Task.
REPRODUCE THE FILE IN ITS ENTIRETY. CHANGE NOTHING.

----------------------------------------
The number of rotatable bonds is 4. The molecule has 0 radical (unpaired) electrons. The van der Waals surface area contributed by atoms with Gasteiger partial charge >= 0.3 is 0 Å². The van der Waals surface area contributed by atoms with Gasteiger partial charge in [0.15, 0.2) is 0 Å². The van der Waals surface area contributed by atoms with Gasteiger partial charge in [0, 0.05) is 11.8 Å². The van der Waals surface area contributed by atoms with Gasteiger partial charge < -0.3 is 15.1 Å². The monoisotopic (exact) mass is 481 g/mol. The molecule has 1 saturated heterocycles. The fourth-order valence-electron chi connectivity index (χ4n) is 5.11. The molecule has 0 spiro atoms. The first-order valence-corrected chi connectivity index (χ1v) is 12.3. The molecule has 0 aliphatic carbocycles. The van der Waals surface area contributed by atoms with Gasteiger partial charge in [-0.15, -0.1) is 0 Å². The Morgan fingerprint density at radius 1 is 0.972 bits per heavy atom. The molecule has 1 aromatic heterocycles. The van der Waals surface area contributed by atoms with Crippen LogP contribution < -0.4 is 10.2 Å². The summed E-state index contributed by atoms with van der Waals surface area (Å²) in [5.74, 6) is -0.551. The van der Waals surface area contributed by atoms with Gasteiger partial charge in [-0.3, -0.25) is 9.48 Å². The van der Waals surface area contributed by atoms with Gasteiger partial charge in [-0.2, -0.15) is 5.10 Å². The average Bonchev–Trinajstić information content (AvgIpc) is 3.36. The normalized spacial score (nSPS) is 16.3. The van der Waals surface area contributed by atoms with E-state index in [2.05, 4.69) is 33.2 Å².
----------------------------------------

The number of rotatable bonds is 4. The molecule has 0 radical (unpaired) electrons. The van der Waals surface area contributed by atoms with Gasteiger partial charge >= 0.3 is 0 Å². The van der Waals surface area contributed by atoms with Gasteiger partial charge in [0.15, 0.2) is 0 Å². The van der Waals surface area contributed by atoms with Gasteiger partial charge in [0, 0.05) is 11.8 Å². The van der Waals surface area contributed by atoms with Gasteiger partial charge < -0.3 is 15.1 Å². The monoisotopic (exact) mass is 481 g/mol. The molecule has 1 saturated heterocycles. The fourth-order valence-electron chi connectivity index (χ4n) is 5.11. The molecule has 0 spiro atoms. The first-order valence-corrected chi connectivity index (χ1v) is 12.3. The molecule has 0 aliphatic carbocycles. The van der Waals surface area contributed by atoms with Gasteiger partial charge in [-0.15, -0.1) is 0 Å². The Morgan fingerprint density at radius 1 is 0.972 bits per heavy atom. The molecule has 1 aromatic heterocycles. The van der Waals surface area contributed by atoms with Crippen LogP contribution < -0.4 is 10.2 Å². The summed E-state index contributed by atoms with van der Waals surface area (Å²) in [5.74, 6) is -0.551. The van der Waals surface area contributed by atoms with Gasteiger partial charge in [-0.3, -0.25) is 9.48 Å². The van der Waals surface area contributed by atoms with Gasteiger partial charge in [-0.2, -0.15) is 5.10 Å². The average Bonchev–Trinajstić information content (AvgIpc) is 3.36. The normalized spacial score (nSPS) is 16.3. The van der Waals surface area contributed by atoms with E-state index in [2.05, 4.69) is 33.2 Å².